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“A FULL LIFE THAT ISN’T JUST ABOUT FIGHTING FOR THINGS”

Liveblogging a session at Iceweb 2006 (; )

Corny introduction from Halli. (For some reason, Molly insists on writing “internationalization” with an S, as though she were British. Neither of us is, so I won’t. [There was going to be a joke about that later – “Which part of this presentation was internationalized?” – but Molly forgot it.])

I am not an internationalization specialist. I was asked by Richard Ishida of the internationalization working group at W3C, who had attended my session on colour and culture. Helps get the guidelines out, education especially. “So I’m officially the outreach girl.” Has cards with internationalization quick tips.

What is internationalization? Why does it matter, or why should it?

I look at internationalization as being the giant that’s asleep, but it’s got one eye open; it’s just waking up. Within a few years, most Web developers are going to find themselves doing something related to internationalization. As we say in the working group, we really are putting the world in the World Wide Web.

Iceland has a unique language, so you’re already working in an internationalization sense. This is the first time I’ve ever spoken to a group that has, across the board, experience with developing in a second language. How many are working in a third language? (A few hands go up.)

Benefits:

  • Purchasing power: Users are three times more likely to buy a product when addressed in their own language.
  • Customer service: Costs drop when presented in the native language. One company created a Korean-language Web site just from looking at referrers, increasing revenue by 8%.
  • Better user experience.

Nomenclature:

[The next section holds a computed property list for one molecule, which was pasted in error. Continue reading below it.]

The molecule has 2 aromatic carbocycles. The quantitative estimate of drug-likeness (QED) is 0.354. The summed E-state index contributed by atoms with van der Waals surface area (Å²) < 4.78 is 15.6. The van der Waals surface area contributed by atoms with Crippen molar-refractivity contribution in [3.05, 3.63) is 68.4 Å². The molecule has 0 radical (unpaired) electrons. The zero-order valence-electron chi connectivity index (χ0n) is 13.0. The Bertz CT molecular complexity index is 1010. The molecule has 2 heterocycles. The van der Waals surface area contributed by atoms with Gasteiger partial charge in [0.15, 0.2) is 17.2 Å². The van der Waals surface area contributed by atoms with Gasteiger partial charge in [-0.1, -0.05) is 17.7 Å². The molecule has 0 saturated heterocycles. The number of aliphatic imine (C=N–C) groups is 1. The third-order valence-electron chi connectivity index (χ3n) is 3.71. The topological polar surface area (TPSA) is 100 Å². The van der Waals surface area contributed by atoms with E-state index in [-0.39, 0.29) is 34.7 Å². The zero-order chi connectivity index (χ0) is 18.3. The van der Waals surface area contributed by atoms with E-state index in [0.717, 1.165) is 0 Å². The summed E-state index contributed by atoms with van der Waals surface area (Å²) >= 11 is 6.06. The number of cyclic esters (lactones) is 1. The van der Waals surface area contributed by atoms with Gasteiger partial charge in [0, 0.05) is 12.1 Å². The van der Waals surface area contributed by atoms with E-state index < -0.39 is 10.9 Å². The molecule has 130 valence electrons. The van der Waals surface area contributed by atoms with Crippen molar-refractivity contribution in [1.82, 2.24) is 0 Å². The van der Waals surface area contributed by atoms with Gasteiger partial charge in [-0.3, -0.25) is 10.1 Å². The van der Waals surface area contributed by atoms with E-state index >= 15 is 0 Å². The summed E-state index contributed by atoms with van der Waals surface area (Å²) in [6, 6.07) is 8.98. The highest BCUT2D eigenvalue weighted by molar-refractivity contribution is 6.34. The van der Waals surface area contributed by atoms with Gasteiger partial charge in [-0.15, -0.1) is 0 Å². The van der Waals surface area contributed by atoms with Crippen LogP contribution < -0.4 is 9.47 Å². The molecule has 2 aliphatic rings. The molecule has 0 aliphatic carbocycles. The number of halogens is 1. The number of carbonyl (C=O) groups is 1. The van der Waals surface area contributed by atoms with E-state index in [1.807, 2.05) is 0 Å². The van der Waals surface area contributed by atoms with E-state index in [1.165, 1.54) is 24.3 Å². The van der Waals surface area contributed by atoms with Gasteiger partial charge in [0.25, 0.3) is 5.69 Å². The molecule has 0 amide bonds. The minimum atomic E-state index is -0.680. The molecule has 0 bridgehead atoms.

• Internationalization means design or development that enables easy localization for target audiences that vary in culture, region, or language. Provides technologies, too, as for bidirectional text, language identification, vertical text, non-Latin “typography.” Date and time formats, calendars, number formats, names. (She was looking for the term “salutation,” viz. mister, missus.) Separates local content from main content.
  • Localization means adaptation to meet the language, culture, and other needs of a locale (she said “specific target market”). Often thought of as a mere synonym for translation.

General best practices for Web standards are appropriate for internationalization.

  • Structure: encoding; lang and xml:lang, ability to manage multilingual and monolingual documents. (Also mentioned DOCTYPE, head, body, all of which can be left out at least some of the time.)
  • Semantics: If you use presentational I element for emphasis, it won’t work in Japanese, which emphasizes words with dots above characters. [She yelled over to me and asked if I knew what they were called. I glanced and hollered “Furigana!”; they’re actually bohten.] Use structural em markup.

Text fragmentation and reuse. Screen usage: Direction, expansion and collapse (larger or smaller text blocks), emphasis.

The foregoing posting appeared on Joe Clark’s personal Weblog on 2006.04.27 10:25. This presentation was designed for printing and omits components that make sense only onscreen. (If you are seeing this on a screen, then the page stylesheet was not loaded or not loaded properly.) The permanent link is:
https://blog.fawny.org/2006/04/27/iceweb-molly2/

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